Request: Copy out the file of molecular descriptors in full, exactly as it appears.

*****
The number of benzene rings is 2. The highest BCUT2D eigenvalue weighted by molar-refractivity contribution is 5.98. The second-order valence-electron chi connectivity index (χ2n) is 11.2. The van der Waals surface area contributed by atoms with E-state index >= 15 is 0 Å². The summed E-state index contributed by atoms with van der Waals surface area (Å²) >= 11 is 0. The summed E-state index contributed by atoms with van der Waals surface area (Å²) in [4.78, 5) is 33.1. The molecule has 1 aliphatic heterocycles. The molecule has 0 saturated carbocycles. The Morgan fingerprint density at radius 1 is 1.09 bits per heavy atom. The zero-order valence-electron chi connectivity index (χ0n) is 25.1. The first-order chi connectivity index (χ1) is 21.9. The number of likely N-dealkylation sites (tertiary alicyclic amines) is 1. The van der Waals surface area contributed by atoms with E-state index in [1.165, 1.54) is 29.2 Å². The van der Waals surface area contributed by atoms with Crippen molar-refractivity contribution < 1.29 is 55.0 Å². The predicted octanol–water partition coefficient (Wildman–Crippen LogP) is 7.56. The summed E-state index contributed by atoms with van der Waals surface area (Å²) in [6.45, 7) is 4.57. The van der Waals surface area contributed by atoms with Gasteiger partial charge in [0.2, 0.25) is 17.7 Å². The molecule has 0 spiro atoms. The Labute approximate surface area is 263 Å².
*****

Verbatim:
The number of benzene rings is 2. The highest BCUT2D eigenvalue weighted by molar-refractivity contribution is 5.98. The second-order valence-electron chi connectivity index (χ2n) is 11.2. The van der Waals surface area contributed by atoms with E-state index >= 15 is 0 Å². The summed E-state index contributed by atoms with van der Waals surface area (Å²) >= 11 is 0. The summed E-state index contributed by atoms with van der Waals surface area (Å²) in [4.78, 5) is 33.1. The molecule has 1 aliphatic heterocycles. The molecule has 0 saturated carbocycles. The Morgan fingerprint density at radius 1 is 1.09 bits per heavy atom. The zero-order valence-electron chi connectivity index (χ0n) is 25.1. The first-order chi connectivity index (χ1) is 21.9. The number of likely N-dealkylation sites (tertiary alicyclic amines) is 1. The van der Waals surface area contributed by atoms with E-state index in [1.165, 1.54) is 29.2 Å². The van der Waals surface area contributed by atoms with Crippen molar-refractivity contribution < 1.29 is 55.0 Å². The predicted octanol–water partition coefficient (Wildman–Crippen LogP) is 7.56. The summed E-state index contributed by atoms with van der Waals surface area (Å²) in [6.45, 7) is 4.57. The van der Waals surface area contributed by atoms with Gasteiger partial charge in [0.2, 0.25) is 17.7 Å². The molecule has 0 spiro atoms. The Labute approximate surface area is 263 Å².